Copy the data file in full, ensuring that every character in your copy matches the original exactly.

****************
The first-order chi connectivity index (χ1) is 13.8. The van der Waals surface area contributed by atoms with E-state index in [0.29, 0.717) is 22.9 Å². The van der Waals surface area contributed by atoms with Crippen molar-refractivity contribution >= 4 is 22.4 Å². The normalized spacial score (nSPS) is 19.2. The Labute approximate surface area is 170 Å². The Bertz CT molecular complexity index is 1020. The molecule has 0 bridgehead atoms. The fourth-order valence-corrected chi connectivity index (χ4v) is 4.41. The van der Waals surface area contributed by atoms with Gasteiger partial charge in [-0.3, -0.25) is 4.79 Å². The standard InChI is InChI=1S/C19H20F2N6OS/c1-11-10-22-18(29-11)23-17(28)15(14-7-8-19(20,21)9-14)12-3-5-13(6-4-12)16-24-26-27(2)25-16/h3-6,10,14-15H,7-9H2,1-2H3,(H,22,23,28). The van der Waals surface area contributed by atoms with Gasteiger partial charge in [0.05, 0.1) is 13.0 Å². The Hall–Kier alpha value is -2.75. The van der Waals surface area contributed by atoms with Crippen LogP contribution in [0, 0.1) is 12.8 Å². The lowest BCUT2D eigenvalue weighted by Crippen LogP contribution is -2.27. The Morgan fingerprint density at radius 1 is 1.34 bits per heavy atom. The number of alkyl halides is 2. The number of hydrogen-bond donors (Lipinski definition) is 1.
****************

The first-order chi connectivity index (χ1) is 13.8. The van der Waals surface area contributed by atoms with E-state index in [0.29, 0.717) is 22.9 Å². The van der Waals surface area contributed by atoms with Crippen molar-refractivity contribution >= 4 is 22.4 Å². The normalized spacial score (nSPS) is 19.2. The Labute approximate surface area is 170 Å². The Bertz CT molecular complexity index is 1020. The molecule has 0 bridgehead atoms. The fourth-order valence-corrected chi connectivity index (χ4v) is 4.41. The van der Waals surface area contributed by atoms with Gasteiger partial charge in [-0.3, -0.25) is 4.79 Å². The standard InChI is InChI=1S/C19H20F2N6OS/c1-11-10-22-18(29-11)23-17(28)15(14-7-8-19(20,21)9-14)12-3-5-13(6-4-12)16-24-26-27(2)25-16/h3-6,10,14-15H,7-9H2,1-2H3,(H,22,23,28). The van der Waals surface area contributed by atoms with Gasteiger partial charge in [0.05, 0.1) is 13.0 Å². The Hall–Kier alpha value is -2.75. The van der Waals surface area contributed by atoms with Crippen LogP contribution in [0, 0.1) is 12.8 Å². The lowest BCUT2D eigenvalue weighted by Crippen LogP contribution is -2.27. The Morgan fingerprint density at radius 1 is 1.34 bits per heavy atom. The number of alkyl halides is 2. The number of hydrogen-bond donors (Lipinski definition) is 1.